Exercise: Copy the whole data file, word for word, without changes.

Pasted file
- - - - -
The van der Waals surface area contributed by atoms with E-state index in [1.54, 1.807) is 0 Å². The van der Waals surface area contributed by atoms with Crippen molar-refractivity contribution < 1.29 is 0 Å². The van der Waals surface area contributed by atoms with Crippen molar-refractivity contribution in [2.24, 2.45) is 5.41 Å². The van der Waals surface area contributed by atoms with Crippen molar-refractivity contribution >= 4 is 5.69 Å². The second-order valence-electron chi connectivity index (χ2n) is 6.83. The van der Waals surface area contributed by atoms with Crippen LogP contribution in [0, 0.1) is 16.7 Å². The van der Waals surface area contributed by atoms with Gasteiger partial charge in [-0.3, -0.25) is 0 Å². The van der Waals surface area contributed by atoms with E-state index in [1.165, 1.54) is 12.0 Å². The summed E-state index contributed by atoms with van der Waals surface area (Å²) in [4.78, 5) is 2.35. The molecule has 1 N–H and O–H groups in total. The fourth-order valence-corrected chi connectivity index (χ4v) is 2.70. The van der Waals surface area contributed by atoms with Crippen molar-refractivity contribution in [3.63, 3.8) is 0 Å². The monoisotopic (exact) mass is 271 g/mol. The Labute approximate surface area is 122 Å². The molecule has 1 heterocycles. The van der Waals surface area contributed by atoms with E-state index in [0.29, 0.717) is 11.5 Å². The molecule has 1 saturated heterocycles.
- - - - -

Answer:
The van der Waals surface area contributed by atoms with E-state index in [1.54, 1.807) is 0 Å². The van der Waals surface area contributed by atoms with Crippen molar-refractivity contribution < 1.29 is 0 Å². The van der Waals surface area contributed by atoms with Crippen molar-refractivity contribution in [2.24, 2.45) is 5.41 Å². The van der Waals surface area contributed by atoms with Crippen molar-refractivity contribution >= 4 is 5.69 Å². The second-order valence-electron chi connectivity index (χ2n) is 6.83. The van der Waals surface area contributed by atoms with Crippen LogP contribution in [0, 0.1) is 16.7 Å². The van der Waals surface area contributed by atoms with Gasteiger partial charge in [-0.3, -0.25) is 0 Å². The van der Waals surface area contributed by atoms with E-state index in [1.165, 1.54) is 12.0 Å². The summed E-state index contributed by atoms with van der Waals surface area (Å²) in [4.78, 5) is 2.35. The molecule has 1 N–H and O–H groups in total. The fourth-order valence-corrected chi connectivity index (χ4v) is 2.70. The van der Waals surface area contributed by atoms with Crippen molar-refractivity contribution in [3.63, 3.8) is 0 Å². The monoisotopic (exact) mass is 271 g/mol. The Labute approximate surface area is 122 Å². The molecule has 1 heterocycles. The van der Waals surface area contributed by atoms with E-state index in [0.29, 0.717) is 11.5 Å². The molecule has 1 saturated heterocycles.